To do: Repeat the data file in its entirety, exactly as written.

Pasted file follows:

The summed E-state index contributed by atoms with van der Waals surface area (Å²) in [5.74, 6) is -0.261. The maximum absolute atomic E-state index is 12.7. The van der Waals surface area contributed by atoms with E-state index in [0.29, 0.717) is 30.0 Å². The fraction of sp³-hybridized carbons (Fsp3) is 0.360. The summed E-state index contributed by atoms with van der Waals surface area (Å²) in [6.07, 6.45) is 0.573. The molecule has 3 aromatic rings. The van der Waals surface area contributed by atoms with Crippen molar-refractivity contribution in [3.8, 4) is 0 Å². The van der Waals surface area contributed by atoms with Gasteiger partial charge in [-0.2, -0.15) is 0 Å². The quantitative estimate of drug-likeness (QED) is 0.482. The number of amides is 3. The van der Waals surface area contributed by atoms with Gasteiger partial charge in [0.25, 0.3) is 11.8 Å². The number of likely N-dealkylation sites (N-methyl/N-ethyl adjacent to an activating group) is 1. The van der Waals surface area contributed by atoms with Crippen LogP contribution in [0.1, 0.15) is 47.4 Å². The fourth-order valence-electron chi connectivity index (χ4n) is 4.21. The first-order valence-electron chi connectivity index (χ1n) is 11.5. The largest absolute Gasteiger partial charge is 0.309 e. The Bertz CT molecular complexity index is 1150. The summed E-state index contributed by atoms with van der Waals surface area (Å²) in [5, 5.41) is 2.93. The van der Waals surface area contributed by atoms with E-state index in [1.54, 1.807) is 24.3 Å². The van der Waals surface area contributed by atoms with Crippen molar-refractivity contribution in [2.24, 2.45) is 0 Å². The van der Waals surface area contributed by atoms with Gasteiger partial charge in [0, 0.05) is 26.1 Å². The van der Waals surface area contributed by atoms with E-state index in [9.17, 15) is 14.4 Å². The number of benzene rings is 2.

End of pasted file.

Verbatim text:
The summed E-state index contributed by atoms with van der Waals surface area (Å²) in [5.74, 6) is -0.261. The maximum absolute atomic E-state index is 12.7. The van der Waals surface area contributed by atoms with E-state index in [0.29, 0.717) is 30.0 Å². The fraction of sp³-hybridized carbons (Fsp3) is 0.360. The summed E-state index contributed by atoms with van der Waals surface area (Å²) in [6.07, 6.45) is 0.573. The molecule has 3 aromatic rings. The van der Waals surface area contributed by atoms with Crippen molar-refractivity contribution in [3.8, 4) is 0 Å². The van der Waals surface area contributed by atoms with Gasteiger partial charge in [-0.2, -0.15) is 0 Å². The quantitative estimate of drug-likeness (QED) is 0.482. The number of amides is 3. The van der Waals surface area contributed by atoms with Gasteiger partial charge in [0.25, 0.3) is 11.8 Å². The number of likely N-dealkylation sites (N-methyl/N-ethyl adjacent to an activating group) is 1. The van der Waals surface area contributed by atoms with Crippen LogP contribution in [0.1, 0.15) is 47.4 Å². The fourth-order valence-electron chi connectivity index (χ4n) is 4.21. The first-order valence-electron chi connectivity index (χ1n) is 11.5. The largest absolute Gasteiger partial charge is 0.309 e. The Bertz CT molecular complexity index is 1150. The summed E-state index contributed by atoms with van der Waals surface area (Å²) in [5, 5.41) is 2.93. The van der Waals surface area contributed by atoms with E-state index in [1.54, 1.807) is 24.3 Å². The van der Waals surface area contributed by atoms with Crippen molar-refractivity contribution in [2.24, 2.45) is 0 Å². The van der Waals surface area contributed by atoms with Gasteiger partial charge in [0, 0.05) is 26.1 Å². The van der Waals surface area contributed by atoms with E-state index in [9.17, 15) is 14.4 Å². The number of benzene rings is 2.